Lab 11: Introduction to scikit-learn#

For the class on Monday, March 11th


If you don’t have scikit-learn installed, you’ll want to install them first. Run the following in a terminal after you activate the environment you use for this course. (If running in a notebook, add ! at the very beginning of the line.)

conda install -y scikit-learn
# Run this cell to check if scikit-learn is installed
# scikit-learn version should be at least 1.3.0

import sklearn

A. Data Representation and Exploration#

A1. Basic information about a data set#

For each of the three datasets loaded below (data_digits, data_solarflare, data_transfusion), find out:

  • number of instances (samples)

  • number of features

  • number of targets

  • number of classes (for each target)

  • what question(s) this data set can help answer given the features and targets

// Write your answers to Part A1 here

from sklearn import datasets
data_digits = datasets.load_digits(as_frame=True)
data_solarflare = datasets.fetch_openml("sf2", version=2)
data_transfusion = datasets.fetch_openml("blood-transfusion-service-center", version=1)

A2. Exploring a data set#

Explore the data_transfusion data set a little bit.

Based on our discussion in class, do some calculations or make some plots to gain a better understanding of this data set.

Suggestion: Pick 3 calculations/plots to do/make. Write down what you plan to do, implement them, and breifly discuss what you observe.

// Write your answers to Part A2 here

# Add your implementation to Part A2 here

B. scikit-learn API basics#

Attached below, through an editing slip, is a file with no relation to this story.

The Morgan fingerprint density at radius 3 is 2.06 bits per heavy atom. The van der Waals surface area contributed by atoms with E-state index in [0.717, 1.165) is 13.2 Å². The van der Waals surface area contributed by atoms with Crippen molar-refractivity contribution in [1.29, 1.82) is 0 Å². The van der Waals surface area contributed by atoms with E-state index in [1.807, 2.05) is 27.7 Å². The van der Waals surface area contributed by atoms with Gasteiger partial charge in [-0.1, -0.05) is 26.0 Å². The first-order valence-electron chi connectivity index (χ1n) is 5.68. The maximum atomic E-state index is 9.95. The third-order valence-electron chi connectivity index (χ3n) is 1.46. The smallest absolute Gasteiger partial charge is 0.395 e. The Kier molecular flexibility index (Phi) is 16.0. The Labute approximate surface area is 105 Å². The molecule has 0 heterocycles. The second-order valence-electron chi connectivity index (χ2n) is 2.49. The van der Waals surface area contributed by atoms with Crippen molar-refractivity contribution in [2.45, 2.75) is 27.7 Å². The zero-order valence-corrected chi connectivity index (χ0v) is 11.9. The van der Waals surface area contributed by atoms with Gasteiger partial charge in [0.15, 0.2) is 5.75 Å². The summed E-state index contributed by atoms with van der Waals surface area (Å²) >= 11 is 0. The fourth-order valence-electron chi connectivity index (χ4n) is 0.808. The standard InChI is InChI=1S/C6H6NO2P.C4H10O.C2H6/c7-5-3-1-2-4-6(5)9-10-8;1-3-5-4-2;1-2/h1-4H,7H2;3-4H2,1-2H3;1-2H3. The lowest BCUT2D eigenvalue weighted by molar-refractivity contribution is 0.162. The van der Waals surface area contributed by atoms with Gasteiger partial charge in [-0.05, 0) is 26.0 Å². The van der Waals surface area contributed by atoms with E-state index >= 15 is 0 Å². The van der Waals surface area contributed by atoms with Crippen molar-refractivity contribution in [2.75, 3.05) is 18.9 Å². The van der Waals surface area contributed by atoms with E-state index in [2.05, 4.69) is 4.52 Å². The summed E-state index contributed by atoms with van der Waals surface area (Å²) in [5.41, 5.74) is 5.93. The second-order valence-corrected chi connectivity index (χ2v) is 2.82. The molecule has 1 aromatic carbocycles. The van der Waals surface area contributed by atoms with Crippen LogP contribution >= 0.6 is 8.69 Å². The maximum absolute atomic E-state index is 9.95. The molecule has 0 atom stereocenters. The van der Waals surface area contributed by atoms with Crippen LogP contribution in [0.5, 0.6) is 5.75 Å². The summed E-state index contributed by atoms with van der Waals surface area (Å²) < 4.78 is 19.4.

1. Based on the example code below, repeat the classification task but with RidgeClassifier and the data_transfusion data set. (You don’t need to know how does the method work.)

  2. When using the RidgeClassifier method on the data_transfusion data set, what are the values of recall, precision, specificity, and accuracy? Here you can treat “2” (donating blood) as “True”, and “1” (not donating blood) as “False”.

// Write your answers to Part B here

import numpy as np
from sklearn.model_selection import train_test_split
from sklearn.svm import SVC
from sklearn.linear_model import RidgeClassifier
train_features, test_features, train_target, test_target = train_test_split(,, test_size=0.25, random_state=123)
clf = SVC(), train_target)
test_prediced = clf.predict(test_features)
print("% of correct prediction on the test set")
print("Manual calculation =", np.count_nonzero(test_prediced == test_target) / len(test_target))
print("W/ .score() method =", clf.score(test_features, test_target))
% of correct prediction on the test set
Manual calculation = 0.9844444444444445
W/ .score() method = 0.9844444444444445
# Add your implementation to Part B here


How to submit this notebook on Canvas?

  1. Make sure all your answers, code, and desired results are properly displayed in the notebook.

  2. Save the notebook (press Ctrl+s or Cmd+s). The grey dot on the filename tab (indicating “unsaved”) should disappear.

  3. Run the following cell.

  4. Upload the resulting HTML file to Canvas under the corresponding assignment.

! jupyter nbconvert --to html ./11.ipynb